Too Much Monkey Business

Too Much Monkey Business

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I received the news of paleontologist and popular science writer Stephen Jay Gould’s death, at age 60, in the week I was reading Jonathan Marks’s new book on genetics, human evolution and the politics of science. My friends and I discussed our shock–Gould had famously “beat” cancer some years back–and shared charming and ridiculous Gould information, like his funny-voice contributions to The Simpsons. Postings on leftist listservs noted that Gould’s fulsome New York Times obituary, which rattled on about his “controversial” theory of punctuated equilibrium, his SoHo loft and love of baseball, neglected to mention his extensive antiracist writing and many other radical activities, including working with the Science for the People group. Rhoda and Mark Berenson wrote in to commend his strong support for the release of their daughter Lori, the young American leftist sympathizer long imprisoned as a “terrorist” in Peru.

With Gould gone, the landscape of progressive English-language popular science writing is much impoverished. In particular, in an era in which silly, and most frequently racist and sexist “it’s all in our genes” narratives have become–alas!–purely commonsensical in the mass media, if not in the academy, we have lost a stalwart and articulate evolutionary biologist who wrote prolifically against sociobiology’s reductionist framings of human experience. But molecular anthropologist Jonathan Marks, with his broad history-of-science background, his take-no-prisoners stance on scientific stupidity and overreaching, and his hilarious Groucho Marx delivery, can help to fill that void.

What It Means to Be 98% Chimpanzee addresses precisely that question–the issue of human/higher primate connections–and all its existential and political entailments. Marks reframes the old C.P. Snow “two cultures” debate, on the gulf between the sciences and the humanities, in a new and interesting way. Rather than blaming the general public for its scientific ignorance–which I must confess is my own knee-jerk tendency–Marks turns the lens around. He indicts scientists, and particularly his own confrères in genetics, for their long history of toadying to elite interests: “Where human lives, welfare, and rights are concerned, genetics has historically provided excuses for those who wish to make other people’s lives miserable, to justify their subjugation, or to curry favor with the wealthy and powerful by scapegoating the poor and voiceless.” Marks’s conclusion is that genetics “is therefore now obliged to endure considerably higher levels of scrutiny than other, more benign and less corruptible, kinds of scientific pronouncements might.”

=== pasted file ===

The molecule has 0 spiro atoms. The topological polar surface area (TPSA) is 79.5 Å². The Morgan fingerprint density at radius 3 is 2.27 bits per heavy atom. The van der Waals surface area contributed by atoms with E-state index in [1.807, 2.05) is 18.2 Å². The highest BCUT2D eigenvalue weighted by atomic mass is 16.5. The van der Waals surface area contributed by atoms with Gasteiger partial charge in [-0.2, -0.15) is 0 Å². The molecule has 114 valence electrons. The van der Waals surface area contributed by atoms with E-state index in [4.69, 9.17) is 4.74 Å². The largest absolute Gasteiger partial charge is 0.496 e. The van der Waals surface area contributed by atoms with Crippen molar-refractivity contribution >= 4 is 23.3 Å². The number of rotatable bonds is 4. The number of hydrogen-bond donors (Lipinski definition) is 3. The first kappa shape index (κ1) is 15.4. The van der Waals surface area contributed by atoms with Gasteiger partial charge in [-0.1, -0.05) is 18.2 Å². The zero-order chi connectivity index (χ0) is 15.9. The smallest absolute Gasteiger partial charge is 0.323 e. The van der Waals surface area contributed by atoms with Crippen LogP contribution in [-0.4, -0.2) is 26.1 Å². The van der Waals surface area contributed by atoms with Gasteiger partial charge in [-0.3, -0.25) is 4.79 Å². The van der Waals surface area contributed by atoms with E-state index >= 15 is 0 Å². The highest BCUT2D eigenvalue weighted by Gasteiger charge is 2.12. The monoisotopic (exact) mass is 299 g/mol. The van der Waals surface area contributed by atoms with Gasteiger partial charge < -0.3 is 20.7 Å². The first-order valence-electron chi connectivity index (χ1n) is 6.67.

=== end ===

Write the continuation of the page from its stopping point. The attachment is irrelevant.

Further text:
And scrutinize he does. First, Marks provides us with an accessible history of the linked Western efforts, since the seventeenth century, to comprehend the natures of nonhuman higher primates, and to develop biological taxonomy, both before and since the rise of evolutionary theory. With word-pictures and actual illustrations of explorers’ and others’ accounts of “Pongoes,” “Baboones, Monkies, and Apes,” he makes vivid for us the ways in which “the apes, by virtue of straddling a symbolic boundary, are highly subject to the projections of the scientist from the very outset of modern science.” Not the least of Marks’s virtues are his deft along-the-way explanations, as for instance the key physiological differences between monkeys and apes (the latter are “large-bodied, tailless, flexible-shouldered, slow-maturing”). Only last week, I found myself hectoring a hapless video-store worker about the absurd conjunction, in the store’s display case, of an orangutan (ape) stuffed animal with a Monkey Business movie poster. Now I can just hand out 98% Chimpanzee.

The “projection” problem, according to Marks, is far more inherent to biological taxonomy than heretofore realized. He offers amusing lightning sketches of scientists past and present, from the eighteenth-century catfight between Buffon and Linnaeus over whether intrahuman variation could be categorized biologically–the latter eventually acknowledging Buffon “by naming a foul-smelling plant after him”–to paleobiologist George Gaylord Simpson’s two-martini lunches in his 1980s Arizona retirement as he declaimed against contemporary genetic reductionists. These humanized history-of-science narratives allow Marks to make clear the uncertainties and arbitrariness of “hard” science categorizations. While “every biology student knows that humans are mammals,” because human females nurse their young, Marks notes that “it is not obviously the case that breast-feeding is the key feature any more than having a single bone in the lower jaw (which all Mammalia, and only Mammalia, have).” He uses historian Londa Schiebinger’s work to show us how Linnaeus, who had been operating with Aristotle’s four-legged “Quadrupedia” label, switched to Mammalia because he was active in the contemporary movement against upper-class women sending their infants out to wet nurses: “He was saying that women are designed to nurse their own children, that it is right, and that it is what your family should do.”